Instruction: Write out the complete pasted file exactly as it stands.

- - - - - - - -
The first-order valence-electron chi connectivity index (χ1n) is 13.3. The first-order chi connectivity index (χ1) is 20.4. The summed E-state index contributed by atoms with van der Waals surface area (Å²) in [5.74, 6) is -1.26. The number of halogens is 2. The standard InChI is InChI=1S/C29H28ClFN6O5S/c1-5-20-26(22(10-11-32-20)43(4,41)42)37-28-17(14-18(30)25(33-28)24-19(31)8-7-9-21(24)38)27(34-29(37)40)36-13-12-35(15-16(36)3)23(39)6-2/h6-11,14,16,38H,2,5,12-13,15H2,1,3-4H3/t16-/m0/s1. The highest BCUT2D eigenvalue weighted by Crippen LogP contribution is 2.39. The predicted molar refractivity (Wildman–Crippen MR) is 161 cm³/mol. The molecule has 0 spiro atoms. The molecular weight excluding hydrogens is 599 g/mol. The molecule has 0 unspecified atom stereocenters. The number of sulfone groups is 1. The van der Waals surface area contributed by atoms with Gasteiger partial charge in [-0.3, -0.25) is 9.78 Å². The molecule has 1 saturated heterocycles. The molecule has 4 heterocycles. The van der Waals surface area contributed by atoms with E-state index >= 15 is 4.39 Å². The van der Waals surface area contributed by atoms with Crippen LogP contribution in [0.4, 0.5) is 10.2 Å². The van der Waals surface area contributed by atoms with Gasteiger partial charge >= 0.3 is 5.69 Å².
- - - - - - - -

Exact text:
The first-order valence-electron chi connectivity index (χ1n) is 13.3. The first-order chi connectivity index (χ1) is 20.4. The summed E-state index contributed by atoms with van der Waals surface area (Å²) in [5.74, 6) is -1.26. The number of halogens is 2. The standard InChI is InChI=1S/C29H28ClFN6O5S/c1-5-20-26(22(10-11-32-20)43(4,41)42)37-28-17(14-18(30)25(33-28)24-19(31)8-7-9-21(24)38)27(34-29(37)40)36-13-12-35(15-16(36)3)23(39)6-2/h6-11,14,16,38H,2,5,12-13,15H2,1,3-4H3/t16-/m0/s1. The highest BCUT2D eigenvalue weighted by Crippen LogP contribution is 2.39. The predicted molar refractivity (Wildman–Crippen MR) is 161 cm³/mol. The molecule has 0 spiro atoms. The molecular weight excluding hydrogens is 599 g/mol. The molecule has 0 unspecified atom stereocenters. The number of sulfone groups is 1. The van der Waals surface area contributed by atoms with Gasteiger partial charge in [-0.3, -0.25) is 9.78 Å². The molecule has 1 saturated heterocycles. The molecule has 4 heterocycles. The van der Waals surface area contributed by atoms with E-state index >= 15 is 4.39 Å². The van der Waals surface area contributed by atoms with Crippen LogP contribution in [0.4, 0.5) is 10.2 Å². The van der Waals surface area contributed by atoms with Gasteiger partial charge >= 0.3 is 5.69 Å².